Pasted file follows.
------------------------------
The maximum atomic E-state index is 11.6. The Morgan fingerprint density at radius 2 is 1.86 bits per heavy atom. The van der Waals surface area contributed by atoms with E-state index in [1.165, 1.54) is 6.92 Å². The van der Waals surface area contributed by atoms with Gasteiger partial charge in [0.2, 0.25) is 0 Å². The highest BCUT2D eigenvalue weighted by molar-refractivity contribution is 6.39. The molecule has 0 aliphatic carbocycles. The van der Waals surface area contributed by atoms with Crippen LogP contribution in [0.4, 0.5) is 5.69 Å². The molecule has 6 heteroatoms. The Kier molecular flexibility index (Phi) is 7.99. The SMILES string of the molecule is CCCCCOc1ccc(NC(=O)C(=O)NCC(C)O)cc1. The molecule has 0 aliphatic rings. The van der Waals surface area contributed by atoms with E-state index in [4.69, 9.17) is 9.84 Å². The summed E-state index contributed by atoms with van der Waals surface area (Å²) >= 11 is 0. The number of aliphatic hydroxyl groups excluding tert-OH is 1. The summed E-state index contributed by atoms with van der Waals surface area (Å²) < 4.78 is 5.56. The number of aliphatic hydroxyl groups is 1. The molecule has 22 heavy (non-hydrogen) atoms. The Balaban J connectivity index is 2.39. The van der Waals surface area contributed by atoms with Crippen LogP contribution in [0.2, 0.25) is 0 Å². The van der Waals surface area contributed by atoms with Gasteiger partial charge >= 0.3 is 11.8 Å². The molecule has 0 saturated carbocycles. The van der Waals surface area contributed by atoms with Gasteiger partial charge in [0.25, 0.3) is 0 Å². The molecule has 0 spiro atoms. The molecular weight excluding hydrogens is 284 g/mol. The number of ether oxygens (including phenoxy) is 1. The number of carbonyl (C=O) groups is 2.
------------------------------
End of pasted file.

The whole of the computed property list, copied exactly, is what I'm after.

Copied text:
The maximum atomic E-state index is 11.6. The Morgan fingerprint density at radius 2 is 1.86 bits per heavy atom. The van der Waals surface area contributed by atoms with E-state index in [1.165, 1.54) is 6.92 Å². The van der Waals surface area contributed by atoms with Gasteiger partial charge in [0.2, 0.25) is 0 Å². The highest BCUT2D eigenvalue weighted by molar-refractivity contribution is 6.39. The molecule has 0 aliphatic carbocycles. The van der Waals surface area contributed by atoms with Crippen LogP contribution in [0.4, 0.5) is 5.69 Å². The molecule has 6 heteroatoms. The Kier molecular flexibility index (Phi) is 7.99. The SMILES string of the molecule is CCCCCOc1ccc(NC(=O)C(=O)NCC(C)O)cc1. The molecule has 0 aliphatic rings. The van der Waals surface area contributed by atoms with E-state index in [4.69, 9.17) is 9.84 Å². The summed E-state index contributed by atoms with van der Waals surface area (Å²) >= 11 is 0. The number of aliphatic hydroxyl groups excluding tert-OH is 1. The summed E-state index contributed by atoms with van der Waals surface area (Å²) < 4.78 is 5.56. The number of aliphatic hydroxyl groups is 1. The molecule has 22 heavy (non-hydrogen) atoms. The Balaban J connectivity index is 2.39. The van der Waals surface area contributed by atoms with Crippen LogP contribution in [0.2, 0.25) is 0 Å². The van der Waals surface area contributed by atoms with Gasteiger partial charge >= 0.3 is 11.8 Å². The molecule has 0 saturated carbocycles. The van der Waals surface area contributed by atoms with Gasteiger partial charge in [0.25, 0.3) is 0 Å². The molecule has 0 spiro atoms. The molecular weight excluding hydrogens is 284 g/mol. The number of ether oxygens (including phenoxy) is 1. The number of carbonyl (C=O) groups is 2.